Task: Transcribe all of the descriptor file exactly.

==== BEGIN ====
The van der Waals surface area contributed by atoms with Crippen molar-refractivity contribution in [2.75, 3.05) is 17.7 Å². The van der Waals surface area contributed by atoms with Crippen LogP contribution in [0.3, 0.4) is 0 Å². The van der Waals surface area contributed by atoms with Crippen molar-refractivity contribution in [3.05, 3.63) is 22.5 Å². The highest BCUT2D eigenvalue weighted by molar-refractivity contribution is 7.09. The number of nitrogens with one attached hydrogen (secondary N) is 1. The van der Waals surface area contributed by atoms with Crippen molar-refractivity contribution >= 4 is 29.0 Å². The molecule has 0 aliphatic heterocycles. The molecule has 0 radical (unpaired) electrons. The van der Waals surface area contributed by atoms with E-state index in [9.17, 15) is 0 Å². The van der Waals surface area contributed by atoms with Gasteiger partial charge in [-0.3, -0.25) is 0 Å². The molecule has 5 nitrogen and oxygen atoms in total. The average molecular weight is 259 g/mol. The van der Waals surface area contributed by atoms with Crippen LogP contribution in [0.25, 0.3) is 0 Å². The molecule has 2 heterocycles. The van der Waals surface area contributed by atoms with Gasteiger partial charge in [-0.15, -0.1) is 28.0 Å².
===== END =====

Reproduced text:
The van der Waals surface area contributed by atoms with Crippen molar-refractivity contribution in [2.75, 3.05) is 17.7 Å². The van der Waals surface area contributed by atoms with Crippen LogP contribution in [0.3, 0.4) is 0 Å². The van der Waals surface area contributed by atoms with Crippen molar-refractivity contribution in [3.05, 3.63) is 22.5 Å². The highest BCUT2D eigenvalue weighted by molar-refractivity contribution is 7.09. The number of nitrogens with one attached hydrogen (secondary N) is 1. The van der Waals surface area contributed by atoms with Crippen molar-refractivity contribution >= 4 is 29.0 Å². The molecule has 0 aliphatic heterocycles. The molecule has 0 radical (unpaired) electrons. The van der Waals surface area contributed by atoms with E-state index in [9.17, 15) is 0 Å². The van der Waals surface area contributed by atoms with Gasteiger partial charge in [-0.3, -0.25) is 0 Å². The molecule has 5 nitrogen and oxygen atoms in total. The average molecular weight is 259 g/mol. The van der Waals surface area contributed by atoms with Crippen LogP contribution in [0.25, 0.3) is 0 Å². The molecule has 2 heterocycles. The van der Waals surface area contributed by atoms with Gasteiger partial charge in [-0.15, -0.1) is 28.0 Å².